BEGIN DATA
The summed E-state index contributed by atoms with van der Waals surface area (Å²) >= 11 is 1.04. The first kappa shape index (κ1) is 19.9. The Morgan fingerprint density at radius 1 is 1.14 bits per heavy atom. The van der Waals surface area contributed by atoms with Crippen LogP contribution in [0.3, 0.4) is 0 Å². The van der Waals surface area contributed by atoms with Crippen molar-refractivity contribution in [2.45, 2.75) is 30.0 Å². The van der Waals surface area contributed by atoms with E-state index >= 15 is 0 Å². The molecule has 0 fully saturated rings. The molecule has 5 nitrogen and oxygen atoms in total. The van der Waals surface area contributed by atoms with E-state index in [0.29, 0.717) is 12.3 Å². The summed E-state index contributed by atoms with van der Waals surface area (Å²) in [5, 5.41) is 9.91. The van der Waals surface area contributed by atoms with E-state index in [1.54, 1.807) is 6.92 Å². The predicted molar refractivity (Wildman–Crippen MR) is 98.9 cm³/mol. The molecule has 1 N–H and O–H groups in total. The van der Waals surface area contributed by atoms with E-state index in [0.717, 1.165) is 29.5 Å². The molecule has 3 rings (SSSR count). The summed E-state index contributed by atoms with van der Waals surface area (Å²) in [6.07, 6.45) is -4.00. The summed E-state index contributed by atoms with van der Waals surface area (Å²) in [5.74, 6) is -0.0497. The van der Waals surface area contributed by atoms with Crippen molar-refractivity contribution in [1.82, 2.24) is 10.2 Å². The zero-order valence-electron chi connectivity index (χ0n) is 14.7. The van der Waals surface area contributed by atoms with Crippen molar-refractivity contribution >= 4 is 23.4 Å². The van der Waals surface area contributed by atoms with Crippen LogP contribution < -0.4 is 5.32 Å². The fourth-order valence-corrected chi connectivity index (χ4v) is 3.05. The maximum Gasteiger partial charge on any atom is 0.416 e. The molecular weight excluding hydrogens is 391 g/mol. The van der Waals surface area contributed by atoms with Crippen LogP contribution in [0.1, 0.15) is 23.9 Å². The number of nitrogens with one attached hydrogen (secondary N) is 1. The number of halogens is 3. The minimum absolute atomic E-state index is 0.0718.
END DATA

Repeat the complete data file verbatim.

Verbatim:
The summed E-state index contributed by atoms with van der Waals surface area (Å²) >= 11 is 1.04. The first kappa shape index (κ1) is 19.9. The Morgan fingerprint density at radius 1 is 1.14 bits per heavy atom. The van der Waals surface area contributed by atoms with Crippen LogP contribution in [0.3, 0.4) is 0 Å². The van der Waals surface area contributed by atoms with Crippen molar-refractivity contribution in [2.45, 2.75) is 30.0 Å². The van der Waals surface area contributed by atoms with E-state index >= 15 is 0 Å². The molecule has 0 fully saturated rings. The molecule has 5 nitrogen and oxygen atoms in total. The van der Waals surface area contributed by atoms with E-state index in [0.29, 0.717) is 12.3 Å². The summed E-state index contributed by atoms with van der Waals surface area (Å²) in [5, 5.41) is 9.91. The van der Waals surface area contributed by atoms with E-state index in [1.54, 1.807) is 6.92 Å². The predicted molar refractivity (Wildman–Crippen MR) is 98.9 cm³/mol. The molecule has 1 N–H and O–H groups in total. The van der Waals surface area contributed by atoms with E-state index in [0.717, 1.165) is 29.5 Å². The molecule has 3 rings (SSSR count). The summed E-state index contributed by atoms with van der Waals surface area (Å²) in [6.07, 6.45) is -4.00. The summed E-state index contributed by atoms with van der Waals surface area (Å²) in [5.74, 6) is -0.0497. The van der Waals surface area contributed by atoms with Crippen molar-refractivity contribution in [1.82, 2.24) is 10.2 Å². The zero-order valence-electron chi connectivity index (χ0n) is 14.7. The van der Waals surface area contributed by atoms with Crippen molar-refractivity contribution >= 4 is 23.4 Å². The van der Waals surface area contributed by atoms with Crippen LogP contribution < -0.4 is 5.32 Å². The fourth-order valence-corrected chi connectivity index (χ4v) is 3.05. The maximum Gasteiger partial charge on any atom is 0.416 e. The molecular weight excluding hydrogens is 391 g/mol. The van der Waals surface area contributed by atoms with Crippen LogP contribution in [0.1, 0.15) is 23.9 Å². The number of nitrogens with one attached hydrogen (secondary N) is 1. The number of halogens is 3. The minimum absolute atomic E-state index is 0.0718.